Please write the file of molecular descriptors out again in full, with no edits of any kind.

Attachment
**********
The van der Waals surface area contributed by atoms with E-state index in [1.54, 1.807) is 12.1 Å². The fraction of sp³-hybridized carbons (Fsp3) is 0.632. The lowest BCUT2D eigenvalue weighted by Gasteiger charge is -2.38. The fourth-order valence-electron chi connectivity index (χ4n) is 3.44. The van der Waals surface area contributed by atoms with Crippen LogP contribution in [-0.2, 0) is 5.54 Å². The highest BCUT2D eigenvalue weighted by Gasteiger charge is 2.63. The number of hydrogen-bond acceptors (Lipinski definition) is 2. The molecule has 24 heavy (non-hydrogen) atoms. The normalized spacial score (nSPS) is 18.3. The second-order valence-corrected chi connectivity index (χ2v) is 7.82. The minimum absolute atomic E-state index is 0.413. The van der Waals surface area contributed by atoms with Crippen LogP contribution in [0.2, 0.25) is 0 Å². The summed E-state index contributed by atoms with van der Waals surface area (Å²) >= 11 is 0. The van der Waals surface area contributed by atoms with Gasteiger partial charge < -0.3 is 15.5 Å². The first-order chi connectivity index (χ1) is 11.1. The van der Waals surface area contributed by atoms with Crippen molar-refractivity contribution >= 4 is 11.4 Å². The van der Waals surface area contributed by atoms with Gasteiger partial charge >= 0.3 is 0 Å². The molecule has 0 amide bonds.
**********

The van der Waals surface area contributed by atoms with E-state index in [1.54, 1.807) is 12.1 Å². The fraction of sp³-hybridized carbons (Fsp3) is 0.632. The lowest BCUT2D eigenvalue weighted by Gasteiger charge is -2.38. The fourth-order valence-electron chi connectivity index (χ4n) is 3.44. The van der Waals surface area contributed by atoms with Crippen LogP contribution in [-0.2, 0) is 5.54 Å². The highest BCUT2D eigenvalue weighted by Gasteiger charge is 2.63. The number of hydrogen-bond acceptors (Lipinski definition) is 2. The molecule has 24 heavy (non-hydrogen) atoms. The normalized spacial score (nSPS) is 18.3. The second-order valence-corrected chi connectivity index (χ2v) is 7.82. The minimum absolute atomic E-state index is 0.413. The van der Waals surface area contributed by atoms with Crippen LogP contribution in [0.2, 0.25) is 0 Å². The summed E-state index contributed by atoms with van der Waals surface area (Å²) >= 11 is 0. The van der Waals surface area contributed by atoms with Gasteiger partial charge < -0.3 is 15.5 Å². The first-order chi connectivity index (χ1) is 11.1. The van der Waals surface area contributed by atoms with Crippen molar-refractivity contribution >= 4 is 11.4 Å². The van der Waals surface area contributed by atoms with Gasteiger partial charge >= 0.3 is 0 Å². The molecule has 0 amide bonds.